Raspberries and Blackberries for Home Gardens
Table of Contents
There are 3 kinds of raspberries available to the home gardener - red, purple, and black. Blackberries may be available, but differ from raspberries in that the "core" stays in the fruit when it is picked. The canes of raspberries grow upright while black raspberry and blackberry canes are long and trailing.
Red raspberries are available as:
There are many red raspberry cultivars that are winterhardy enough to withstand winter in most parts of Ontario. Blackberries are not winterhardy and should be grown only in those areas with mild winters or where protection for the canes is possible.
Raspberries and blackberries are excellent fresh, frozen or canned or made into jam, jelly or juice.
The root system of raspberries and blackberries is perennial, but each shoot is biennial. Each shoot only survives for 2 years. During the first year a shoot reaches its maximum height (and is called a "cane"). In the second year, it produces fruit and dies soon afterwards. Shoots may arise from 2 places - from buds at the base of the old canes and from buds on roots. Red raspberries and blackberries produce shoots or "suckers" from both places and will usually fill in a row very quickly. Purple and black raspberries do not produce suckers, so shoots occur in groups or "hills" instead of being scattered throughout the row.
Good location and soil type are important for successful growing of raspberries and blackberries. Choose a sunny site that is well drained with a deep, sandy loam soil with plenty of organic matter. Avoid clay soils. They are usually poorly drained and good drainage is absolutely essential as roots will die in wet soil. Gravelly soils can be improved by adding organic matter, but extra water and fertilizer will be needed for good yields.
Avoid planting in areas where eggplant, potatoes, tomatoes, or strawberries have been grown. There may be root diseases present that can infect raspberries and blackberries. In more northerly areas, planting in areas that are protected from winds may reduce cane breakage and winter injury.
Also avoid low lying areas that may be poorly drained and prone to frost damage.
Since plantings can remain productive for several years, special care must be taken to prepare the soil before planting. Start preparation one year before planting.
All perennial weeds, such as quackgrass, Canada thistle and bindweed should be destroyed the year before planting. Do not permit weeds to go to seed. Additional information is presented under Care of Plantings.
Raspberries will thrive in soils with a good supply of organic matter. Organic matter improves air and water movement, favours growth of helpful soil organisms, provides nutrients, and increases the water holding capacity of the soil. Apply well-rotted manure at the rate of 12-15 L/m2 in late summer or fall before planting. Other organic materials, such as straw, can be used in place of manure, but should be well decomposed by planting time. If material other than well-rotted manure is used, add ammonium nitrate at about 6-12 g/m2 to aid decomposition. Avoid saw dusts, especially cedar or hemlock.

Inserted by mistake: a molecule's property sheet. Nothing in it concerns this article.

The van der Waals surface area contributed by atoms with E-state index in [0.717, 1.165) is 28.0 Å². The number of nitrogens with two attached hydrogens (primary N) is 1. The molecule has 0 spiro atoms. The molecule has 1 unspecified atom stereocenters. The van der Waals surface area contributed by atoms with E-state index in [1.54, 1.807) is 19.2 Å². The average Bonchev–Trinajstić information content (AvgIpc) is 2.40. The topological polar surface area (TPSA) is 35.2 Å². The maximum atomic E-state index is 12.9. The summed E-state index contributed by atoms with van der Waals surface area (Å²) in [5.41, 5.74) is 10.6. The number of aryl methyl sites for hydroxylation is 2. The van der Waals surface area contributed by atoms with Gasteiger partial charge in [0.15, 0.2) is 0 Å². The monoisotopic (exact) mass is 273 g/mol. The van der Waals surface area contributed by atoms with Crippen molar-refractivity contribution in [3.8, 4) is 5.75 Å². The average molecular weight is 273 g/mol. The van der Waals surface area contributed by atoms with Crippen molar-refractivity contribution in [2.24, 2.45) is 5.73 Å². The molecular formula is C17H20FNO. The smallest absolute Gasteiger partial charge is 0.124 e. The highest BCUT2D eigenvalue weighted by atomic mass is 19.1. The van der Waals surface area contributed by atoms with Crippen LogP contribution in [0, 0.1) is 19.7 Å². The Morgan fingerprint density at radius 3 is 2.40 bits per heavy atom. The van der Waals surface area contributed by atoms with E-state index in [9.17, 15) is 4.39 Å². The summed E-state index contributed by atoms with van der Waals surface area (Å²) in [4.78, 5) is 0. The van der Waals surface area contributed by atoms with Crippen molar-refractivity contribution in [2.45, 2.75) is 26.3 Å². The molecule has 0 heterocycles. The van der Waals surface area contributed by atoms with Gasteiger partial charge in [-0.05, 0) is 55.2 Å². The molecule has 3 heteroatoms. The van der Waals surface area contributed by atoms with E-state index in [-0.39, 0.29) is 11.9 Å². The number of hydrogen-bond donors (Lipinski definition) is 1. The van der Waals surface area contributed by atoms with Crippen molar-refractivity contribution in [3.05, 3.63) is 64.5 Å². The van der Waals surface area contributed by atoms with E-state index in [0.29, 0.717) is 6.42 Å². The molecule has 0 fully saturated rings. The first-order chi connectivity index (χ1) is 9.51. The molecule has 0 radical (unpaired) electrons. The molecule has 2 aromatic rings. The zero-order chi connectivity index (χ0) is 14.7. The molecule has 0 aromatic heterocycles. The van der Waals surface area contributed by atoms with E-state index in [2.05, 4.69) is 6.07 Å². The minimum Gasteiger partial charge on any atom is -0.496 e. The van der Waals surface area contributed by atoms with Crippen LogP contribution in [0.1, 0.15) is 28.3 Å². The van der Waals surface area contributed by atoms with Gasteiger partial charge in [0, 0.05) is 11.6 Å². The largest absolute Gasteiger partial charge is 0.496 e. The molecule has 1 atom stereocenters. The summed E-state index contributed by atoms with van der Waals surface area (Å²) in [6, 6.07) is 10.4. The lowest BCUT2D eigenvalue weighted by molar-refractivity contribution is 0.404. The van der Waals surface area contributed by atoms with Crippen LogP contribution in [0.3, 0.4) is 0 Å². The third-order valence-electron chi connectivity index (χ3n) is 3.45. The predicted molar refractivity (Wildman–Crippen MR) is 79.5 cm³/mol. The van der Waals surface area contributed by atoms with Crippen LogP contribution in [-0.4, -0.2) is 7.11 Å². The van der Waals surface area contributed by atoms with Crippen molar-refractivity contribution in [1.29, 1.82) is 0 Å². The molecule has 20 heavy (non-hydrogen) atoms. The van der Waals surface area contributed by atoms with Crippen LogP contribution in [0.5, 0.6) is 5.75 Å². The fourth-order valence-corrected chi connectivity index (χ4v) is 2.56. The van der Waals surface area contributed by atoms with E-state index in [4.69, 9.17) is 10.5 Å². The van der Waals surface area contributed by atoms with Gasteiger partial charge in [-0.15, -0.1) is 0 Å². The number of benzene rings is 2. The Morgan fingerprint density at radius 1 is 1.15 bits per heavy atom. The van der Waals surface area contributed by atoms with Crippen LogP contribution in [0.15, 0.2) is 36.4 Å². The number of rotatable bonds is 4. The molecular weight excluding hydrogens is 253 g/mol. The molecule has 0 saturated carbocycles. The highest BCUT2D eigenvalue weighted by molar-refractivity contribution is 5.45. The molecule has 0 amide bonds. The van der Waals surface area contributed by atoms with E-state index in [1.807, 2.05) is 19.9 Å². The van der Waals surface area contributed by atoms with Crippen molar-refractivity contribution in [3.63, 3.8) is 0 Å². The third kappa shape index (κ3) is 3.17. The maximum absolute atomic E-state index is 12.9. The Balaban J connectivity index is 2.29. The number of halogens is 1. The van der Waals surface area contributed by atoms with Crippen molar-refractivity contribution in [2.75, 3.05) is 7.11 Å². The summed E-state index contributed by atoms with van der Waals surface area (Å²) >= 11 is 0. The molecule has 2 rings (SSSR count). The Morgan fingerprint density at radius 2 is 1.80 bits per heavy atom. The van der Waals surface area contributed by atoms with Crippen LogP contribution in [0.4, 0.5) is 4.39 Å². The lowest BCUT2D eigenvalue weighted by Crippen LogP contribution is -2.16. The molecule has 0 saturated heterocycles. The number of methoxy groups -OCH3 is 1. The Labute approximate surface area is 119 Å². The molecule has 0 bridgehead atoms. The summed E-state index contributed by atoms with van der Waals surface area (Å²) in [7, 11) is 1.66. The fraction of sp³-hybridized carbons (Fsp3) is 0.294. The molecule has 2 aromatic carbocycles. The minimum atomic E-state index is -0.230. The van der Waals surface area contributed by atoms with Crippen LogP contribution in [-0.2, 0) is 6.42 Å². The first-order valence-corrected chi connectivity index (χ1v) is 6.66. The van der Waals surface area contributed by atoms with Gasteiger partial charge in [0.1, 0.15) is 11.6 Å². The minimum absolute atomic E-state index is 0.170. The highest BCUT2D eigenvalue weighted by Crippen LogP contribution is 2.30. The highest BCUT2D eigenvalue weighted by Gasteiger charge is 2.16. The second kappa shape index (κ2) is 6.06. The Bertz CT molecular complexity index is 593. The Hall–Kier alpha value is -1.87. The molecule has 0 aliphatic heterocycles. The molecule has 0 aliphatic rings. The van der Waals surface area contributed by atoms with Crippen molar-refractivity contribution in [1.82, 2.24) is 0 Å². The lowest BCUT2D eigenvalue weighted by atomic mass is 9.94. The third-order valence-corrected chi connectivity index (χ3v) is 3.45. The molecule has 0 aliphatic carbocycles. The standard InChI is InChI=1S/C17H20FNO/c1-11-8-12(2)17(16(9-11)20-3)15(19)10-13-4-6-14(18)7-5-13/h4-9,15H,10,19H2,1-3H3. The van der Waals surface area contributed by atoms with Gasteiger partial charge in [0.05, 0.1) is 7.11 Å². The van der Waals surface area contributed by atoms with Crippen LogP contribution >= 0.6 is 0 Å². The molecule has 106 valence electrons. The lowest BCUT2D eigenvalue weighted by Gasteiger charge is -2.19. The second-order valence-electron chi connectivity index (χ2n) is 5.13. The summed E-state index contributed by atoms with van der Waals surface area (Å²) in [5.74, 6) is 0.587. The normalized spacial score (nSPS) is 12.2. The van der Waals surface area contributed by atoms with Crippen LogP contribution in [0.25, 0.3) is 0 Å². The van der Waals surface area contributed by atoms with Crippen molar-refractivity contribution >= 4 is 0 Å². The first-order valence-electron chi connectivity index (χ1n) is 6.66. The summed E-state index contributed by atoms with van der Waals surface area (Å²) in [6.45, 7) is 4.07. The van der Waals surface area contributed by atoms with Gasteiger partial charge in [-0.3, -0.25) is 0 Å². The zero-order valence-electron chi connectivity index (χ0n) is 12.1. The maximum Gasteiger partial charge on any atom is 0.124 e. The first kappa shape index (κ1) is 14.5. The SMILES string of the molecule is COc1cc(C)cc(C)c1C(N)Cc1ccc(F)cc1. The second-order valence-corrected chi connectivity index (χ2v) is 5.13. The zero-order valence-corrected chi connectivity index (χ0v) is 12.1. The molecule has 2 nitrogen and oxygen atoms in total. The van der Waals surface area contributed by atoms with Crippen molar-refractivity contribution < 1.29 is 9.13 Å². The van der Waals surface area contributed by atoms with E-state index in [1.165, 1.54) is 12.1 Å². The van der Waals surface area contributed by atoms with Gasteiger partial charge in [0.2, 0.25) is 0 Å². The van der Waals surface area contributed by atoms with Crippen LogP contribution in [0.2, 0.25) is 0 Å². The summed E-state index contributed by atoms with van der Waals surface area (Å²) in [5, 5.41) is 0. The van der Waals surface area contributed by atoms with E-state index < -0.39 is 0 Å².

If planting is done in the fall, no fertilizer is necessary at that time, but apply 10-20-20 or 10-10-10 at 40-50 g/m of row early the following spring. Spread it evenly, around and between the plants, covering a strip about 60 cm wide.
With spring planting, apply 10-20-20 or 10-10-10 at 50-60 g/m2. Work it into the soil several days before planting. A lime application is not necessary on most Ontario soils. Information on soil testing can be obtained from your local Horticultural Crops Advisor.
The proper choice of cultivar is very important for successful production. Choose a cultivar suited to your location. That is, grow winter-hardy cultivars in colder regions. Locations with heavy soils should not be planted with cultivars susceptible to root diseases (eg. Verticillium wilt). More than one cultivar may be planted to lengthen the harvest season.
Red Raspberry Cultivars
Boyne: Early mid-season, productive. Fruit is dark-red, medium sized, soft, good flavour, good cohesion of drupelets, fair for processing. Mean date of 5% harvest is July 3 in Vineland, Ontario. Canes are of medium height, spiny, extremely hardy. Recommended for colder areas of the province.
Festival: First picking about July 18 at Vineland. The fruit are medium-light to medium red, bright, very attractive, large, firm with good cohesion of drupelets and very good flavour. Good for freezing but fair to poor for canning (somewhat light color). The canes are short, very hardy, upright and fairly resistant to mildew. It has performed better at Guelph, Smithfield and Ottawa than at Vineland. It is worthy of trial for the fresh market and for freezing.
Killarney: First picking about July 16 at Vineland. The fruit are medium-light red, bright, very attractive, large, medium firm, with very good cohesion of drupelets but poor flavor and poor to fair for processing. The canes are medium in height, strong, very spiny, very hardy, somewhat susceptible to mildew, but mildew does not occur on the berries.
Nova: A very productive, early-midseason cultivar, introduced by Agriculture Canada, Kentville, Nova Scotia in 1980. The berries mature 1-2 days after Boyne, are medium-sized, firm, bright, moderately dark. Flavour is fair. The plant is hardy with erect tall canes with few spines.
Regency: A mid-season, productive cultivar introduced by University of Guelph in 1990. The berries are medium-sized, moderately firm, and medium red. The plants are very hardy with vigorous canes.
Fall-Bearing Red Raspberry Cultivars